Ride the Rails
All Aboard: cyclists board a regional train with cruiser bikes (Photo: Beach Cruiser on flickr)
Federal governments and transit authorities must make every effort to integrate bicycles and cycling into national rail, bus and airport systems as part of an coherent approach to intermodality.
This includes mandating that rail operators permit bicycles to be brought on board all lines, the allocation of dedicated bicycle comparents on trains as well as the provision of parking for cyclists riding to local, regional and national rail stations as well as regional and local public transit stops.
Some train operating companies require that a reseveration be made in advance when bringing a bicycle on board and may limit times in which travelers may do so. There is often a fee charged for this as is the case with bringing a bike on an airplane.
Ideally, if the rail operator mandates that a separate ticket must be purchased for bicycle(s) before boarding, then this should be made available for sale online for printing or from a ticket vending machine in addition to the ticket counter at the station.
Light Rail (LRT)
Non-dedicated bicycle compartments are often implemented on subways and regional trains through the use of folding seats that by default are folded up. This makes bringing a bicycle or wheelchair (which have priority access in these areas) on board much easier as such seats remain in a space saving position when not in use.
Bike Racks: vertical bike racks are increasingly using for light rail applications (Photo: Payton Chung on flickr)
In Australia, recently the city of Melbourne decided to ban bicycles on public transport trains during rush hours / peak times. This author, understanding of the reasons why this decision was made, suggest the restriction be refined so that all bicycles with the exception of folding bicycles not be permitted due to size and safety concerns.
In Munich, Germany, passengers transporting bicycles with a wheel diameter of 20" or less do not have to buy a separate bicycle ticket. Munich's deputy major, Hep Monatzeder, of the Green Party is lobbying to lift the ban on bicycles during peak hours. Unfortunately, bicycles are not allowed on streetcars in that city.
Regional- and Intercity Rail
Bike Compartments: passenger railcars provide space for bikes on regional trains (Photo: mandiberg on flickr)
Bikes are best transported on trains in specially-marked rail car sections or compartments with mechanisms like metal racks and latches or loop holes and nylon straps, to secure and/or lock bicycles for unattended transport.
Dedicated bicycle compartments are found on regional and long distance trains. The area somewhat resembles a freight car in that it lacks seating providing only mechanisms for bicycles and human-powered vehicles to be securely fixed to the inside of the rail car for the duration of the journey. Full-size bicycles -even velomobiles- can be stowed in available bicycle compartments either via reservations or on a first-come, first-served basis.
In the U.S., Amtrak allows folding bikes to be brought on board as carry on luggage with some limitations and full-size bicycles can be stored in available bicycle compartments on a first-come, first-served basis. In Canada, Via now provides train service for cyclists linking Toronto with the Niagara region but the extent to which bicycles are otherwise permitted on board remains unclear.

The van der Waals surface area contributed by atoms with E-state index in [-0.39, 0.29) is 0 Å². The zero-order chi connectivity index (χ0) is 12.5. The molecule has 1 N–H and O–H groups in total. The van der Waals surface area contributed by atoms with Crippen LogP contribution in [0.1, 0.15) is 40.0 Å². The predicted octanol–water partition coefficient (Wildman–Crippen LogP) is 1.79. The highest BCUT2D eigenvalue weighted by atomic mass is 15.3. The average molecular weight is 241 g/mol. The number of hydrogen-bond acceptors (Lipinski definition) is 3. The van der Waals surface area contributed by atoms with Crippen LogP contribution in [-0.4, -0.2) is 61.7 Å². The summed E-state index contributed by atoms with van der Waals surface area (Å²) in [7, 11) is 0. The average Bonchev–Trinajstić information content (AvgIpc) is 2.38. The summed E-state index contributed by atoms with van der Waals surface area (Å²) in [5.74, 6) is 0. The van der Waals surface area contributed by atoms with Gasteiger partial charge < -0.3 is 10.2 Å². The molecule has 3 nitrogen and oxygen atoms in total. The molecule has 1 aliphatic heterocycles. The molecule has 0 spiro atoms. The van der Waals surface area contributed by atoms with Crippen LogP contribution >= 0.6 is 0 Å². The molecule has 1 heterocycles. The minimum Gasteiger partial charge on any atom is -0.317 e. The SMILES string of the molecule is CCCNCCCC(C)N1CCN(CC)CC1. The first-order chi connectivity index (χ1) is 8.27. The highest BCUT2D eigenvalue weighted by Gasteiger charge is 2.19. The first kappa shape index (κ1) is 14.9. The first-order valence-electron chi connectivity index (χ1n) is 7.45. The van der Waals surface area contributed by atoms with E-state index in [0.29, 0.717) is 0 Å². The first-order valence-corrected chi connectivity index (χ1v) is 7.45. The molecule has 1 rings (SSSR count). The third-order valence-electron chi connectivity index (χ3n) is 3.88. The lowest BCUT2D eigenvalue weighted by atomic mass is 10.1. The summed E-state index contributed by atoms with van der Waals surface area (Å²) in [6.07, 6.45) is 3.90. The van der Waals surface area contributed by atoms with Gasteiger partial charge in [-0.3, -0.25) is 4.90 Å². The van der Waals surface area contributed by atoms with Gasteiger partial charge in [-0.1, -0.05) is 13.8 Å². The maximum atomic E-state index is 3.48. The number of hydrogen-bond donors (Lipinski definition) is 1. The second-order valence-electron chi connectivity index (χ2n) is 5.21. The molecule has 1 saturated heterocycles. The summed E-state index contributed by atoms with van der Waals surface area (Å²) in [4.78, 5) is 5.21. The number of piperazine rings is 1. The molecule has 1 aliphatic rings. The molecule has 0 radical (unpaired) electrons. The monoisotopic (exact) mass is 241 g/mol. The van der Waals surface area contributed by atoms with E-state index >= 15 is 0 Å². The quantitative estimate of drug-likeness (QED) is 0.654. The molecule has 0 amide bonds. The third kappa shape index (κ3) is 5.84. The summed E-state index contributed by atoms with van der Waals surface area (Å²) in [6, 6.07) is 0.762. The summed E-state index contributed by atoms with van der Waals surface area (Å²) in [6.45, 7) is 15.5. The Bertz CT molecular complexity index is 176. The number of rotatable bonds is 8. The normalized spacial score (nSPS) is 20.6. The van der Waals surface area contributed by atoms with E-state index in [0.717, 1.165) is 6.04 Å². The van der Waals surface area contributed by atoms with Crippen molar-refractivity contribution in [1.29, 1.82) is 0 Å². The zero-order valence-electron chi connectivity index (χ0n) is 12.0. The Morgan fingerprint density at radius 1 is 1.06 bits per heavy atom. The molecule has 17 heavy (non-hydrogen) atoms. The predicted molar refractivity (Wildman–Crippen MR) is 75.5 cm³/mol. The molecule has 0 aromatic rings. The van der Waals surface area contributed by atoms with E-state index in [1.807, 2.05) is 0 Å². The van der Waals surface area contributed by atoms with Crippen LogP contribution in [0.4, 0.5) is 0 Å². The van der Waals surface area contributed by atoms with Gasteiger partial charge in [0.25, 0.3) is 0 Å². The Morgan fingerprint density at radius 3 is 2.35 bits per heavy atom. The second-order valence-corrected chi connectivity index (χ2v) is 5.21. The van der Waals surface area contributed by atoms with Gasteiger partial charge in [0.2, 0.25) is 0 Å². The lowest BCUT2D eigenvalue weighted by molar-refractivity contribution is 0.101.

Ticket to Ride: high-speed rail operators should permit bicycles on express trains (Photo: thisisbossi on flickr)
High-speed trains are in widespread use in Europe and Japan with usage in the United States currently in the northeast corridor (NEC) and in China on two main routes. The ability to bring full-size, non-folding bicycles and HPVs on board varies however greatly.
Public and private rail network operators must allow bicycles on all high-speed trains to encourage intermodality and trip chaining, which in turn, helps to bolster rail usage and operating revenues.
You should contact your local member of parliment voicing your concern if bicycles are not currently permitted on to the high-speed or regional trains you use or there is a lack of adequate bike parking facilities. Public pressure helps to change legislation and by-laws.
Wheels of Steel: folders on trains are ideal for trip chaining over any distance (Photo by the author)
A workaround to any rail operating company that bans full-sized bicycles from high-speed or even regional trains is to make use of a compact folding bike which can be brought on board in a bag as carry on luggage.
Folding bikes or folders provide the ultimate in intermodal convenient. Where other bicycles are banned during peak hours or entirely from buses, streetcars, subways, regional- and highspeed trains, folding bikes are allowed in many cities and as such are seeing a surge in popularity in cities where a large majority of commuters rely on public transit.
See the folding bikes page for more information.
Park and Ride
Direct Connection: cycling to the train station provides for easy intermodality (Photo: Mark Hillary on flickr)
When it's too far to walk to the local subway or regional train station or a car is not viable (due to parking difficulties, etc) and public transit comes too infrequently, a bicycle often provides the best solution.
For people who cycle to subway or train stations, cycle friendly municipalities should provide bicycle parking in the form of racks, shelters or even lockers at stations to support intermodality and to enable cyclists to securely lock up their bikes.
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